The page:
The 2018 NHL Entry Draft is only three months away and at this point in the season, scouts are well aware of who is going to be available in the first round and which selection spot they’ll be available at. In this draft class, there are a lot of defensemen projected to go in the first round, including the consensus first overall pick Rasmus Dahlin. In fact, nearly 50 percent of the expected first-round draft picks play on the back end, which means the value of forwards could increase. And since there’s only expected to be five left-wingers in the first round, their draft value could increase the most.
The first is left-winger Filip Zadina, who’s already been labeled by TSN as “the draft’s best natural goal scorer.” At the 2017 World Junior Championships, he played in seven games and registered seven goals and an assist. In 53 games played with the Halifax Mooseheads this season, he’s scored 40 goals and 35 assists and ranks fifth in the QMJHL for most goals scored. That’s a lot of goals and it proves that his knack for scoring is one of his tangible strengths.
In a recent interview with MetroNews, Mooseheads’ head coach Jim Midgley said Zadina is driven to score goals, and when the Toronto Sun interviewed Cam Russell, the team’s general manager, he said his best asset is his shot.
Zadina was born in the Czech Republic and raised in a strong hockey family. The influence of his father Marek Zadina, who’s also the assistant coach of Ocelari Trinec (the highest domestic pro league in the Czech Republic), has helped him navigate his developmental trajectory. Originally, Zadina was drafted in the 2016 CHL Import draft by the Vancouver Giants but decided to stay in Europe to develop instead. The following year, he got drafted again but this time by the Halifax Mooseheads, and admits their reputation for producing NHL players helped him make the decision to cross the pond and play in Canada.
Brady Tkachuk is a centreman and left-winger who’s also expected to get drafted somewhere in the top five. Although he doesn’t have the same reputation for sniping as Zadina, he did score three goals and six assists in seven games when he played for Team USA at the World Juniors. But like Zadina, he also comes from a hockey family, as he’s the younger brother of Matthew Tkachuk, who plays for the Calgary Flames.
Apparently, these two boys are exactly the same except Brady is better and nastier, which is hard to believe considering how skilled and vicious Matthew is. According to the National Post, even Matthew says his little brother is bigger and faster than him, which actually goes to show that he’s capable of eliciting quality characteristics such as humility.
Brady is playing in his first season for the NCAA’s Boston University Terriers, which is also another added bonus. Based on rookie performance trends over the last few years, players developing in the NCAA have been steadily increasing their draft value because they’re starting to produce more points in their rookie seasons, than their non-NCAA-developed counterparts.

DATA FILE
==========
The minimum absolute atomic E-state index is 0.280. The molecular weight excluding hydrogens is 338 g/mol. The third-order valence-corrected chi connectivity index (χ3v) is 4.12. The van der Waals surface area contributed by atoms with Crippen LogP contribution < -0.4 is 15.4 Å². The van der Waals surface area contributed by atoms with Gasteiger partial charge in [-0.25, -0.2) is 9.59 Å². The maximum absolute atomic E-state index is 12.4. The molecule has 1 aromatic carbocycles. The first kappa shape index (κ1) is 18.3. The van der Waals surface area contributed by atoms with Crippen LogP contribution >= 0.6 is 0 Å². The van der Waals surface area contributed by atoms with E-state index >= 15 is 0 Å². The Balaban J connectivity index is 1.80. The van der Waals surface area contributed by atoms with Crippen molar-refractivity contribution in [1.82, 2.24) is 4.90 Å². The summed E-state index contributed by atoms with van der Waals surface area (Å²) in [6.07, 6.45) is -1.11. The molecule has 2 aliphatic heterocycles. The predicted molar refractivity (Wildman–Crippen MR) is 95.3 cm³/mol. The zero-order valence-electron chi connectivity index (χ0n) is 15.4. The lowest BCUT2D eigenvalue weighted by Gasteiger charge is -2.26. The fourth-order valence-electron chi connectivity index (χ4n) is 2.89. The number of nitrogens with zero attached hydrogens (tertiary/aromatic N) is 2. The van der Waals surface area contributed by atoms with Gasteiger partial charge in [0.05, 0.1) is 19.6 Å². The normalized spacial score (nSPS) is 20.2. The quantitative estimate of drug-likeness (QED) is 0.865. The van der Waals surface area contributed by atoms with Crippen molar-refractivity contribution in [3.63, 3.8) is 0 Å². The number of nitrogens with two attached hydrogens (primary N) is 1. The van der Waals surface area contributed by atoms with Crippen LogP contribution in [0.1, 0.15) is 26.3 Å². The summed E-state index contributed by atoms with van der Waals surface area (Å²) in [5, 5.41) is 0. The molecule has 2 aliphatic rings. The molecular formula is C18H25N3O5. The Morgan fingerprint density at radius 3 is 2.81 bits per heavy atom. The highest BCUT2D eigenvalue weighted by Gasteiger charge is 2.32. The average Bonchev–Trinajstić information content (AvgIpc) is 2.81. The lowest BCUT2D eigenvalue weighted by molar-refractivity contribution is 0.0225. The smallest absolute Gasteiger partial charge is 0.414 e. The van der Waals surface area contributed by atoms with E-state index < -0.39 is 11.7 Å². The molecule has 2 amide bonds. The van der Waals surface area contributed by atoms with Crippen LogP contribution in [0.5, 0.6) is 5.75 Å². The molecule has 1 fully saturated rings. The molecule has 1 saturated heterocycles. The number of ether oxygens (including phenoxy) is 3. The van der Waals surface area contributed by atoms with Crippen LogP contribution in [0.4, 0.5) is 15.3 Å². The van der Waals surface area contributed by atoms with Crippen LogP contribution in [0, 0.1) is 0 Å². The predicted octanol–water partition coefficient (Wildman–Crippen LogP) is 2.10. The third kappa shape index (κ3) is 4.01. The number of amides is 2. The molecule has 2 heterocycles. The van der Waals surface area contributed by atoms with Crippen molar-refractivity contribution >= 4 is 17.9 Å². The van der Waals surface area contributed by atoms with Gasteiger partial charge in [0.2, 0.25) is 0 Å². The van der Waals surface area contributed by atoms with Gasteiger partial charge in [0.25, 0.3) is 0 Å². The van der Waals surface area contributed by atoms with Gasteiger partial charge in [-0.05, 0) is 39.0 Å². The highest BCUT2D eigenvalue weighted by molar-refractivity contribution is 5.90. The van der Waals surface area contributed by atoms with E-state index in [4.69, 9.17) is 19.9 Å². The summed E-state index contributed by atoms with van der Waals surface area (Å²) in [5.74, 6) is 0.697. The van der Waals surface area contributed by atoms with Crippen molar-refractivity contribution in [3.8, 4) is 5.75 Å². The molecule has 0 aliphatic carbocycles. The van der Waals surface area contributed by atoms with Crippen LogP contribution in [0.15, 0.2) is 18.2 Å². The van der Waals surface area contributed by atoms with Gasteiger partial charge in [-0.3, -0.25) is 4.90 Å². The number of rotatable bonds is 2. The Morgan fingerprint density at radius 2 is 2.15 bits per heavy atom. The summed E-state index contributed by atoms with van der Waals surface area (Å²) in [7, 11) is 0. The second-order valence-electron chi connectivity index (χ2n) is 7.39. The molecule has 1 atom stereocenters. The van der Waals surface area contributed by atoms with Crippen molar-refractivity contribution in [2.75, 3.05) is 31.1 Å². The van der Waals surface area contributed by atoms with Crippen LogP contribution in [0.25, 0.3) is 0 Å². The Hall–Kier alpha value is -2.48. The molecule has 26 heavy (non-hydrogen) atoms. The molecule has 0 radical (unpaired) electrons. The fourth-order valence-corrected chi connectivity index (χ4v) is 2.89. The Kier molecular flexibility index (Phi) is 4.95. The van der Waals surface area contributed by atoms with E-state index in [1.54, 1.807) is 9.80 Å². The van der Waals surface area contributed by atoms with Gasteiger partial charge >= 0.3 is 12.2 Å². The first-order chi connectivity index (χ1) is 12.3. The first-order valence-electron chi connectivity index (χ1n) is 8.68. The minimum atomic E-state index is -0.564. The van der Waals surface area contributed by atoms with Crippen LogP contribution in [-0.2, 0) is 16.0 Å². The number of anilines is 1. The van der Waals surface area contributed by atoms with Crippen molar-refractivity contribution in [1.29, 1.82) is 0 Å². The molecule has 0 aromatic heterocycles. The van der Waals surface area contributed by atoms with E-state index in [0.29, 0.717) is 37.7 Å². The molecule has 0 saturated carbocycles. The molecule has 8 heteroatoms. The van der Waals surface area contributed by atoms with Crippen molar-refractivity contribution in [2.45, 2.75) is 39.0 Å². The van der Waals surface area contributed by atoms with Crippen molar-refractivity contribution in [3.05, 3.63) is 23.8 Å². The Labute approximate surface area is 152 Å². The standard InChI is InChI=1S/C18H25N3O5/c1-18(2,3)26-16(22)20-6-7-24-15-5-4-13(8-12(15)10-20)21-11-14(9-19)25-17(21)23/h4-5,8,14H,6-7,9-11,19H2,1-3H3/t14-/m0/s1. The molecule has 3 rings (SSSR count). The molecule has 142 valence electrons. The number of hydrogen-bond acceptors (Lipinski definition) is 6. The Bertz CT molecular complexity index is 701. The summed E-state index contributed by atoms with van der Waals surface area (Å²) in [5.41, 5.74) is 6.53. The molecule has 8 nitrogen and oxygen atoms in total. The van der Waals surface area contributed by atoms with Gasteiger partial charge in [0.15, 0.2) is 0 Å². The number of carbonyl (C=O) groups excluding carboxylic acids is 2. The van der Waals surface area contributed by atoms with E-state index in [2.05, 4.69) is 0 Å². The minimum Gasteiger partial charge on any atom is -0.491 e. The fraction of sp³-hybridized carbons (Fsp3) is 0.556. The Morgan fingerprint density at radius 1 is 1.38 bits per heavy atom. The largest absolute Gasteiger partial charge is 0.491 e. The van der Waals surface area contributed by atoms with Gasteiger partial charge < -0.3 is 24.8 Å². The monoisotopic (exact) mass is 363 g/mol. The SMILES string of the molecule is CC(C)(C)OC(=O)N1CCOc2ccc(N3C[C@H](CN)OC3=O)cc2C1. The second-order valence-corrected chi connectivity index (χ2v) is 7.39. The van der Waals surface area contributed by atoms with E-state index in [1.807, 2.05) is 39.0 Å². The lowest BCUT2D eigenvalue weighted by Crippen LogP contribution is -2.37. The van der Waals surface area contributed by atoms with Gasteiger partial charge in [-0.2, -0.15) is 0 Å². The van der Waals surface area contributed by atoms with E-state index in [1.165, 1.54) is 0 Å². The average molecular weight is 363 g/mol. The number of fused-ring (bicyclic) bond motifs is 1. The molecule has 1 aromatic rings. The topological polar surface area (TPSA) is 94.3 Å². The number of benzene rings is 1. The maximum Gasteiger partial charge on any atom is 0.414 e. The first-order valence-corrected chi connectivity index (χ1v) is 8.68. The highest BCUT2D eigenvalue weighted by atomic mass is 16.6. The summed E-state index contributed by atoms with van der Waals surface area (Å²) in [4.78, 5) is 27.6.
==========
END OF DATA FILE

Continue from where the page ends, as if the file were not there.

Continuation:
Furthermore, he’s a pure entertainer, which is another commonality with his brother. If you’ve ever seen Brady with his helmet off, his hair looks like Will Ferrell’s and if you’ve ever talked to him, you might be reminded of a young John C. Reilly, another American comedian. But if you’ve ever watched him play, he’s physical and constantly gets penalties, all while having a smirk on his face.
In fact, he gets a penalty every other game and the most common are for roughing and cross-checking. In his last game, though, he got a 10-minute game misconduct which he received simultaneously with a five-minute ‘contact to the head’ penalty. Brady Tkachuk is certainly different than your average high-end, first-rounder because his physicality, skills, and personality have made him a natural entertainer.
Ten years ago, being under six feet tall and making it to the NHL-level was a rarity, but times are changing – guys with smaller frames are finding ways to not just stay in the game at its highest level but are thriving there and that’s exactly what Joel Farabee is doing. So what makes this guy stand out if it isn’t his size?
As the captain of the U.S. National U18 team, it might have something to do with his skill set and personality. According to Greg Rajanen with NHL Central Scouting, Farabee is a ‘very good puck mover with outstanding vision’. But that sounds so cliche. His coach Seth Appert, on the other hand, says his high compete level is the best thing about him. He’s driven to go to those hard areas most guys don’t want to go and because of that, he scores more. In fact, he says Farabee is quite comfortable in those places and its because he’s a tough kid.